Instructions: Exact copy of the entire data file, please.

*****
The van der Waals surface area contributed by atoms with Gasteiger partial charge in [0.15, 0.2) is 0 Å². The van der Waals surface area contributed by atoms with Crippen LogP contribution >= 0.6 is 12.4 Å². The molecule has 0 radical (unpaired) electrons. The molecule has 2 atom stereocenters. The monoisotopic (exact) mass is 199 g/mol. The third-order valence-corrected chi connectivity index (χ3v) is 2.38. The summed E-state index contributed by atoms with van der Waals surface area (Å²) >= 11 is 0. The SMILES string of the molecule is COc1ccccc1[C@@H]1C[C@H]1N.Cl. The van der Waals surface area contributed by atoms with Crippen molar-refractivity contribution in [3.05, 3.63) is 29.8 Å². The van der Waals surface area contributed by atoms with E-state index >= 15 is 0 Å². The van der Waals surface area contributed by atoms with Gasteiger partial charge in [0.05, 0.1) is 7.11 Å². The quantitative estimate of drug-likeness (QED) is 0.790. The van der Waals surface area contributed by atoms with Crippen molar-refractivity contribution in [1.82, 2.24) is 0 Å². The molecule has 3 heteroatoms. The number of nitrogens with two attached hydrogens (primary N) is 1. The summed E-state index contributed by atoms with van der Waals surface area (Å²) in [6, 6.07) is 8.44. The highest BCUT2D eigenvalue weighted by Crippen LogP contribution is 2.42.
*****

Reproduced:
The van der Waals surface area contributed by atoms with Gasteiger partial charge in [0.15, 0.2) is 0 Å². The van der Waals surface area contributed by atoms with Crippen LogP contribution >= 0.6 is 12.4 Å². The molecule has 0 radical (unpaired) electrons. The molecule has 2 atom stereocenters. The monoisotopic (exact) mass is 199 g/mol. The third-order valence-corrected chi connectivity index (χ3v) is 2.38. The summed E-state index contributed by atoms with van der Waals surface area (Å²) >= 11 is 0. The SMILES string of the molecule is COc1ccccc1[C@@H]1C[C@H]1N.Cl. The van der Waals surface area contributed by atoms with Crippen molar-refractivity contribution in [3.05, 3.63) is 29.8 Å². The van der Waals surface area contributed by atoms with E-state index >= 15 is 0 Å². The van der Waals surface area contributed by atoms with Gasteiger partial charge in [0.05, 0.1) is 7.11 Å². The quantitative estimate of drug-likeness (QED) is 0.790. The van der Waals surface area contributed by atoms with Crippen molar-refractivity contribution in [1.82, 2.24) is 0 Å². The molecule has 3 heteroatoms. The number of nitrogens with two attached hydrogens (primary N) is 1. The summed E-state index contributed by atoms with van der Waals surface area (Å²) in [6, 6.07) is 8.44. The highest BCUT2D eigenvalue weighted by Crippen LogP contribution is 2.42.